Robert Zemeckis: Life on the high-wire tightrope of Hollywood
Titan film-maker Robert Zemeckis has spent a lifetime pursuing the impossible, just like the subject of his latest film
There's little trace of ego about Robert Zemeckis. The writer/director behind some of the most-loved movies produced since the 1980s seems surprisingly unassuming in person, given his stature in Hollywood.
Back to the Future, Forrest Gump, Romancing the Stone, Who Framed Roger Rabbit, The Polar Express . . . even a potted version of his filmography reads like a compilation of timeless, must-see classics of our age. Yet he brings none of the fuss or the fanfare of, say, his mentor Steven Spielberg or his contemporary George Lucas, though his impact on the industry has arguably been as great.
So for his new movie, The Walk, it goes without saying that expectations were high. There was the Zemeckis reputation to consider, but also the material for the film - a cinematic rendering of the incredible true story of high-wire walker Philippe Petit's dare-devil crossing between the Twin Towers - an audacious stunt that is etched forever in New York's cultural history, and was declared "the artistic crime of the century".
Petit, a high-wire artist from France, first dreamed of suspending a cable between the two towers and walking across, at a height of over 110 stories, when he was just 17. By the time he achieved his dream in 1974, at the age of 25, he had spent six years obsessively dedicated to that goal. With the help of six 'accomplices' he carried out endless research, breaking into the buildings several times (one of which was still under construction) and even renting a helicopter to take aerial photographs of the towers.
Zemeckis himself can relate to this kind of myopic devotion to a seemingly impossible goal. He is, after all, a man born into a blue-collar immigrant family, who succeeded in scaling the heights of Hollywood against all odds. Decades ago, he declared, "I won an Academy Award when I was 44 years old, but I paid for it with my 20s. That decade of my life from film school till 30 was nothing but work, nothing but absolute, driving work. I had no money. I had no life."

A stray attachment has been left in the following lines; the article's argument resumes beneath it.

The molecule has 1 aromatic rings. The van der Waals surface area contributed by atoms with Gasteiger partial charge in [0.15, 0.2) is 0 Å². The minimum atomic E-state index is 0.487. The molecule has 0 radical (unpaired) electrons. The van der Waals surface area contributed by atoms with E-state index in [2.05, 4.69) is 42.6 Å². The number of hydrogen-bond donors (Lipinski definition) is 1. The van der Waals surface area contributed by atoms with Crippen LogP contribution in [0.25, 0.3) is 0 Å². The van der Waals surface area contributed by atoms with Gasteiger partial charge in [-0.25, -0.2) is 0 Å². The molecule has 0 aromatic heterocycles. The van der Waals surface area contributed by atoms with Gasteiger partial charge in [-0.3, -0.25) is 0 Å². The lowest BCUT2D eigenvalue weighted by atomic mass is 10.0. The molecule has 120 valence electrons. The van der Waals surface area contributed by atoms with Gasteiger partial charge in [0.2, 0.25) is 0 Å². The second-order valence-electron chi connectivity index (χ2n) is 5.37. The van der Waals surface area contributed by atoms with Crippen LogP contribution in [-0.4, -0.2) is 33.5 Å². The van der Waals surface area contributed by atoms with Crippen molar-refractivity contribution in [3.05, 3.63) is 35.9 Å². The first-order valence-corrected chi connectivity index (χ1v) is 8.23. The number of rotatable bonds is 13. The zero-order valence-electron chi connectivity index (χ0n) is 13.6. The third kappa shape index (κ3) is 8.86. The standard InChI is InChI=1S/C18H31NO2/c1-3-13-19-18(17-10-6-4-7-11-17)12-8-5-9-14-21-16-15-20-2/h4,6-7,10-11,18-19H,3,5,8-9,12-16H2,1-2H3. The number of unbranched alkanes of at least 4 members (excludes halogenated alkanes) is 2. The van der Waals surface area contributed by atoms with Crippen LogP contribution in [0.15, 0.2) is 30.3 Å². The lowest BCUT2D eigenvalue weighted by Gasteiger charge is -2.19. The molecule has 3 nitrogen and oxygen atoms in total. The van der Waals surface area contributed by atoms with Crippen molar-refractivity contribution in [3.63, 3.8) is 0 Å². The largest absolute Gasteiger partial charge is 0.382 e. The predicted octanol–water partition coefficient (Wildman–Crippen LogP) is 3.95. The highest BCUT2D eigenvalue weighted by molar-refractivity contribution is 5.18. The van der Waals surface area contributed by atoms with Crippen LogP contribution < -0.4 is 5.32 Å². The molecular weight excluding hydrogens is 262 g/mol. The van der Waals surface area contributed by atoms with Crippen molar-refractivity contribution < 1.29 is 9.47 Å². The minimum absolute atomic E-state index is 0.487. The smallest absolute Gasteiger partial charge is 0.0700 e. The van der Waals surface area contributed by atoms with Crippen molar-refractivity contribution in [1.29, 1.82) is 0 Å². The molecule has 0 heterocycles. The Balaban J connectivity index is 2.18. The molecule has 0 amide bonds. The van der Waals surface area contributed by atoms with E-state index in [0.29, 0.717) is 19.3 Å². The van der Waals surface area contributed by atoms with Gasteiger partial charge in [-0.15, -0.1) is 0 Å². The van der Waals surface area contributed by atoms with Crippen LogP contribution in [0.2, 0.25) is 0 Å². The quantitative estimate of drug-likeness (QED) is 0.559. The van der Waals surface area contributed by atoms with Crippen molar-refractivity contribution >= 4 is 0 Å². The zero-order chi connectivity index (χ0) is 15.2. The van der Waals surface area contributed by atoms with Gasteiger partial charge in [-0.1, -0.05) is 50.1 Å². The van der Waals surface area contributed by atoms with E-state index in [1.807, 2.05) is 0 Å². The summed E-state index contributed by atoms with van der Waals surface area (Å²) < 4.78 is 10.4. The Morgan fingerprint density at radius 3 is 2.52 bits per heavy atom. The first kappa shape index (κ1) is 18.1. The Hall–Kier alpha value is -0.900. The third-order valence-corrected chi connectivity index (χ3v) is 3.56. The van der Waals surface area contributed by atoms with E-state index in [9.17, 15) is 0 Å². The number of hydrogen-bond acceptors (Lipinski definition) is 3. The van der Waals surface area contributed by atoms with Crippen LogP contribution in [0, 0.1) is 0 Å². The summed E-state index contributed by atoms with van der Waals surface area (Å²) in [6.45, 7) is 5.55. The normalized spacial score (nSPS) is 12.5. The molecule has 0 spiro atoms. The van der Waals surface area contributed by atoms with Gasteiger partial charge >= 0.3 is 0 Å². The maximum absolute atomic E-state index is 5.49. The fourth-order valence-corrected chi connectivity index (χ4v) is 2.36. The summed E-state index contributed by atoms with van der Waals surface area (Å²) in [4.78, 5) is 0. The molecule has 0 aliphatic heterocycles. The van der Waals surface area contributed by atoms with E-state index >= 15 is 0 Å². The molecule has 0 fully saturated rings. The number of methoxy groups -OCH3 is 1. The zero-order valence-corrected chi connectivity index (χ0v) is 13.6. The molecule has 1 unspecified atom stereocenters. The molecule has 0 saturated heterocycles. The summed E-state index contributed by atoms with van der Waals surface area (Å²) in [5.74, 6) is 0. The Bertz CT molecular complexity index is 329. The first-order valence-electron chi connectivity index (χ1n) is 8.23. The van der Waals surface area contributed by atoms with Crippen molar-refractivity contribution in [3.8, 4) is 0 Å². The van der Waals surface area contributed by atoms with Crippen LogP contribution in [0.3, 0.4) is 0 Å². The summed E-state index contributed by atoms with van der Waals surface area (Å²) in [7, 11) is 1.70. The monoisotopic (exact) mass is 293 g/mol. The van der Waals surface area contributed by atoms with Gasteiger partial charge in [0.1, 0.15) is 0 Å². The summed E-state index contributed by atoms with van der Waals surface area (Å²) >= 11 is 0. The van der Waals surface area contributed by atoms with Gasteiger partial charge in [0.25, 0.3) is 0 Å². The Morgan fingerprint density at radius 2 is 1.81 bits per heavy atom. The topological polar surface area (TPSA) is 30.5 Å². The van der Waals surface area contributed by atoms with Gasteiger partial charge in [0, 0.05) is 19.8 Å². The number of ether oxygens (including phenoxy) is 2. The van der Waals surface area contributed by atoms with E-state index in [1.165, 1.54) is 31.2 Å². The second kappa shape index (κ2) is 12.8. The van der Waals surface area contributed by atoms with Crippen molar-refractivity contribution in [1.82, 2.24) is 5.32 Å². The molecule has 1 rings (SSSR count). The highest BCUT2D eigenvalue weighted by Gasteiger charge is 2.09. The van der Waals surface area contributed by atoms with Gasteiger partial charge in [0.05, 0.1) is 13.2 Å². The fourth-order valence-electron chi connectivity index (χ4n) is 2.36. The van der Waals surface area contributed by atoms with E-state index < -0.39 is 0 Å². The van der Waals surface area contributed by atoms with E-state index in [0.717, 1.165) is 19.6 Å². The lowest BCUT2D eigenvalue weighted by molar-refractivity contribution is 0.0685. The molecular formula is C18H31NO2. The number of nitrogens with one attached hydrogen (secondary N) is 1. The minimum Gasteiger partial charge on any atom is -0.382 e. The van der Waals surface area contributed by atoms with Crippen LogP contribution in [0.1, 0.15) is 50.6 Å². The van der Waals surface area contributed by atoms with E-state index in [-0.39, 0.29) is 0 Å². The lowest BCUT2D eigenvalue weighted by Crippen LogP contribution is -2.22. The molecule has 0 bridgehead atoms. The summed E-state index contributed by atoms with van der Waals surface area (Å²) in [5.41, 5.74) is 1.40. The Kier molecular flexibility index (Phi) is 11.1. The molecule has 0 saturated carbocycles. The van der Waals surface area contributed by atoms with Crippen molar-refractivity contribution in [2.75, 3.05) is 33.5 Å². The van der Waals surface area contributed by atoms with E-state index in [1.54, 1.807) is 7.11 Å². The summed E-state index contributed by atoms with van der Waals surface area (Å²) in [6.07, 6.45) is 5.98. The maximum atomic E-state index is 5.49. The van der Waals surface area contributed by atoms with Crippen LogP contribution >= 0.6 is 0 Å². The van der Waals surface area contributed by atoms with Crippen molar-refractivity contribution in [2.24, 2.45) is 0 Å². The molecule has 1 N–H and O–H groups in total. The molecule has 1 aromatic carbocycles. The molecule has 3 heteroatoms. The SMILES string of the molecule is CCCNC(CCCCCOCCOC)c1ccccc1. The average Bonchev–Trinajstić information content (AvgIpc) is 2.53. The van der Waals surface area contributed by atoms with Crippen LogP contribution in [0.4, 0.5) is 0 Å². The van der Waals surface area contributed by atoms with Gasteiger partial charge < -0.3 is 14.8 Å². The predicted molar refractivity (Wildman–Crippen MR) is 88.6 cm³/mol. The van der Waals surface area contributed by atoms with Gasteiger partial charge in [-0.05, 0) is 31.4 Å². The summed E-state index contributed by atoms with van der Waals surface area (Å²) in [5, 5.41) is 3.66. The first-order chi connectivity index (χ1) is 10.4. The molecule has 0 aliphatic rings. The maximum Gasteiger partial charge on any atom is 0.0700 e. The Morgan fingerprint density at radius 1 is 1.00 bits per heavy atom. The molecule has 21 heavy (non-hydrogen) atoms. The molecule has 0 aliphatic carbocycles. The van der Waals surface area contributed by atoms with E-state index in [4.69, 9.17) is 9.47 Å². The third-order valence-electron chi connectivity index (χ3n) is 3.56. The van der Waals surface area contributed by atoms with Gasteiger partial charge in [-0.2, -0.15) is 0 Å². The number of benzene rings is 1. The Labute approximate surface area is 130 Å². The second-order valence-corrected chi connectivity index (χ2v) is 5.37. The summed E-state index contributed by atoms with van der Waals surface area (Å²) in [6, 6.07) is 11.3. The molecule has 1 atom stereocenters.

These days, he is a married man and father-of-three, and has found greater balance. However, he does say he can "relate to the obsessive drive. Making movies is a time-intensive thing. It's really labour-intensive. I can completely relate to the passion that he [Petit] had to do this and stop at nothing. Obviously I've never put myself physically in any kind of death-defying danger. But I can understand that idea of never stopping, always having to do it. Never giving up."
Zemeckis believes this feeling is universal, but few have pursued it to such spectacular effect as he. The hardest part for him, he says, was the early days, when he was "getting to the point where I could make movies. It was really terrifying because there was no guarantee that it was going to happen. And then I don't know what I would have done. I have no plan B. I've never done anything else." More recently, in fact, he has "come to the conclusion that I'm going to just have to do this. I've no choice in this matter any more, I have to make films." It's what "keeps me alive kind of thing. So I will continue until other forces stop me from doing it."
He was born in 1952 into a family of mixed Italian-Lithuanian heritage. The Walk warmly revisits continental Europe in the 1970s (the early part of the action is set in and near Paris). Despite his own European heritage, Zemeckis was not brought up among nostalgia for the old world. "You have to understand that the immigrants, my relatives, they left Europe and never looked back," he says. "They didn't like it in Europe. They didn't speak kindly of it. They found their new life in America. They called it the Old Country. There was never any waxing nostalgically about it."